when the sun beckons them forth
from the womb of my mother.

Harvesting the Bounty

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garden tomatoes 2014

A beautiful sight greeted me as I looked out into our back yard today:  splashes of red, orange, and purple peeking out from behind the leaves of our tomato vines.  When we left for our ten day vacation in Utah our vines were a sea of green, and I was asking myself when I could sink my teeth into a juicy tomato sandwich.  Ten days later it’s ripe tomato heaven. I got outside this evening with the kids and picked a bunch;  for the first time in years we actually have enough to do some canning.  Right before our vacation my two year old son had been picking and eating the green tomatoes much to our annoyance, and although we tried multiple tactics to dissuade him, he seemed hell bent on plucking every green fruit he could find. It was so satisfying this evening to pluck a big ripe tomato off of the vine and hand it to him, to see the juice and seeds on his face, to watch how quiet he became as he worked on finishing the ripe red goodness.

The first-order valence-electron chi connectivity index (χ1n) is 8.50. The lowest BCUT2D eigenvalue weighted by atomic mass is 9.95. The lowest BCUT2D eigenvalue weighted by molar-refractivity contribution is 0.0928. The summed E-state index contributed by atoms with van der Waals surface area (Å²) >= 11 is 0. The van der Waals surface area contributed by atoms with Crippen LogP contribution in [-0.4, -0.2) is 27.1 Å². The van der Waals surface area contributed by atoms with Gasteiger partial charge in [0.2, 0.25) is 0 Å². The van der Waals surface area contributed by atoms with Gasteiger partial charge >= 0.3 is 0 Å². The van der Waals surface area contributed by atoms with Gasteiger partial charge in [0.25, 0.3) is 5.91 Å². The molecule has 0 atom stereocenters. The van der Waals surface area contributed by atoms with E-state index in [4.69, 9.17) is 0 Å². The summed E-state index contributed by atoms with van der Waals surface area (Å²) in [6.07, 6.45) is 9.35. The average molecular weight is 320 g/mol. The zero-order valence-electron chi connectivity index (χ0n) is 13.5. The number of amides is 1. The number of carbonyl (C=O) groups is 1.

There is something so incredibly satisfying about harvesting something from my very own back yard garden.  Not only do I enjoy vine-ripened deliciousness, but I get to enjoy these gourmet beauties for a fraction of what I would pay for them at a grocery store.  Organic heirloom tomatoes are going for $6.00 per pound at our local Wholefoods, and we have them growing in abundance right here in our yard.  My husband purchased and planted the young seedlings and Mother Nature did the rest of the work, sending sunshine and rain their way so that we could enjoy this beautiful harvest.  Tonight I thank the earth for what she gives us.

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Dear Mother Earth,

Humbly I come to you in thanks;
please receive this appreciation I have for you.
You who ceaselessly give to us
that we may live in abundance,
You who hold me in your great green arms
and soothe me when the cares of our man-made existence
weigh heavy in my soul…

In you I find freedom, space, balance, harmony.